Insurance regulators are considering a cap
on Citizens homeowners policies
Article Courtesy of WUSF Public Media
By Jim Saunders
September 7, 2022
With homeowners struggling to find coverage,
insurance regulators are looking at the possibility of lifting a
$700,000 cap on policies sold by the state-backed Citizens Property
Citizens is barred by law from providing
what is known as a “replacement cost” coverage of more than
$700,000 for homes, except in Miami-Dade and Monroe
counties, where the limit is $1 million.
But as Florida’s property-insurance market has crumbled and
home values have soared, many homeowners have been dropped
by private insurers and cannot qualify for Citizens coverage
because of the $700,000 cap.
Susanne Murphy, a deputy commissioner at the Florida Office
of Insurance Regulation, said during a Citizens committee
meeting Wednesday that regulators are analyzing whether they
could increase the $700,000 cap in at least some counties.
State law would allow such a move if regulators determine
that “there is not a reasonable degree of competition” in
the counties. Such a finding is what allowed the $1 million
coverage limit in Miami-Dade and Monroe counties.
“Whether there’s enough data to support that finding is what
we’re trying to determine,” Murphy told members of the
Citizens Market Accountability Advisory Committee. “The last
time we did this (with Miami-Dade and Monroe), it was pretty
clear … and I think that the data that we’ve looked at thus
far is not as clear as it was years ago.”
Hurricane Michael caused massive damage and insurance
losses n 2018 in Northwest Florida.It would lift a $700,000 cap on
policies as homeowners struggle to find coverage.
Committee member Lee Gorodetsky, a South Florida
insurance agent, said “clients can’t even squeeze into Citizens
insurance, even though they want to or need to.” That has resulted, for
example, in homeowners having to turn to what is known as surplus-lines
coverage, which is largely unregulated and can include more conditions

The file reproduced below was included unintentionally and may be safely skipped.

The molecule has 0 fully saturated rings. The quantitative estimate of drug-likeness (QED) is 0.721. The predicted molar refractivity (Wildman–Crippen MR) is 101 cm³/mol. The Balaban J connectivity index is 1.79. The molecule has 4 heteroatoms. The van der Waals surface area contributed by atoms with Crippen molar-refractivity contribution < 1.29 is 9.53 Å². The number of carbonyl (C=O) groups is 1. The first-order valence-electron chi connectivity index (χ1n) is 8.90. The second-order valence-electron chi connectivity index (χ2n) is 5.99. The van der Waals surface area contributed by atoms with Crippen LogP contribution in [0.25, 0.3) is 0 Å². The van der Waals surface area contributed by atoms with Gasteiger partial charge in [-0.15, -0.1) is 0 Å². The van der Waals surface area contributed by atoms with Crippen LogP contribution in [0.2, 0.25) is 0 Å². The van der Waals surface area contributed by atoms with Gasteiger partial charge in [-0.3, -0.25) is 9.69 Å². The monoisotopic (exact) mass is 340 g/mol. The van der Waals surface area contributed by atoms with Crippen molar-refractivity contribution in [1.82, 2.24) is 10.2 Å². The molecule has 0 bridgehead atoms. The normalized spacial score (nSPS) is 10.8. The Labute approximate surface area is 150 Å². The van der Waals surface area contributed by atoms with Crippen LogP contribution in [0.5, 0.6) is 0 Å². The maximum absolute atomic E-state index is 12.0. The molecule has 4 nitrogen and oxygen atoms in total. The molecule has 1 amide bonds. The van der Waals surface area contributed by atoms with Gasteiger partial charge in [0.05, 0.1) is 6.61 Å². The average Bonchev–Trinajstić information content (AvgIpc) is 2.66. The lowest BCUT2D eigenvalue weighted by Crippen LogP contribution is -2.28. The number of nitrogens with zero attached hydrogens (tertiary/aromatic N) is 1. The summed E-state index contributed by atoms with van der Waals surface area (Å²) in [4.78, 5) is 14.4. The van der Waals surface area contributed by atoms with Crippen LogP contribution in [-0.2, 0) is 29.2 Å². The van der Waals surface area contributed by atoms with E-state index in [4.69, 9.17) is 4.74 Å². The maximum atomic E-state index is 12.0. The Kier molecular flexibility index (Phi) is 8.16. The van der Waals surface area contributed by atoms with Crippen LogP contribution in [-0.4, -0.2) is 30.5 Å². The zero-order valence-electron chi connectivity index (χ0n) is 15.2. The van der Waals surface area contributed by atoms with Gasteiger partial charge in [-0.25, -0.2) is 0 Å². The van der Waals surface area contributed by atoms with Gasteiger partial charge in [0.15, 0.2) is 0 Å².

Murphy, a member of the Citizens committee, said it will probably take
another month before regulators decide on whether to lift the cap.
The discussion about the cap is more fallout from the troubled private
insurance market, as carriers have shed policies and sought large rate
increases to try to curb financial losses. Since February, five insurers
have been deemed insolvent and placed into receivership.
Citizens, which was created as an insurer of last resort, has been
flooded with policies during the past two years. As of Friday, it had
about 1.02 million policies. By comparison, it had 499,056 policies on
Aug. 31, 2020, and 687,079 policies on Aug. 31, 2021, according to data
posted on its website.
The coverage cap also is tangled in longstanding efforts by state
leaders to have homes insured in the private market, rather than by
Citizens. Those efforts, in part, stem from concerns about financial
risks if the state is hit by a major hurricane or multiple hurricanes.
Citizens policies had a $2 million coverage cap until lawmakers in 2013
passed a measure to gradually reduce it, with the $700,000 limit in
place since 2017. Murphy said increasing the $1 million cap in
Miami-Dade and Monroe counties — and potentially other counties — would
require the Legislature to change state law.
Home values vary in different parts of the state, and most do not exceed
$700,000. But the cap issue has drawn particular attention in high-value
areas such as Broward and Palm Beach counties.
As an example, the metropolitan statistical area that includes Miami,
Fort Lauderdale and West Palm Beach had a median sales price for
existing single-family homes of $595,000 in July, according to the
industry group Florida Realtors. In the area that includes Naples,
Immokalee and Marco Island, the median sales price was $748,270.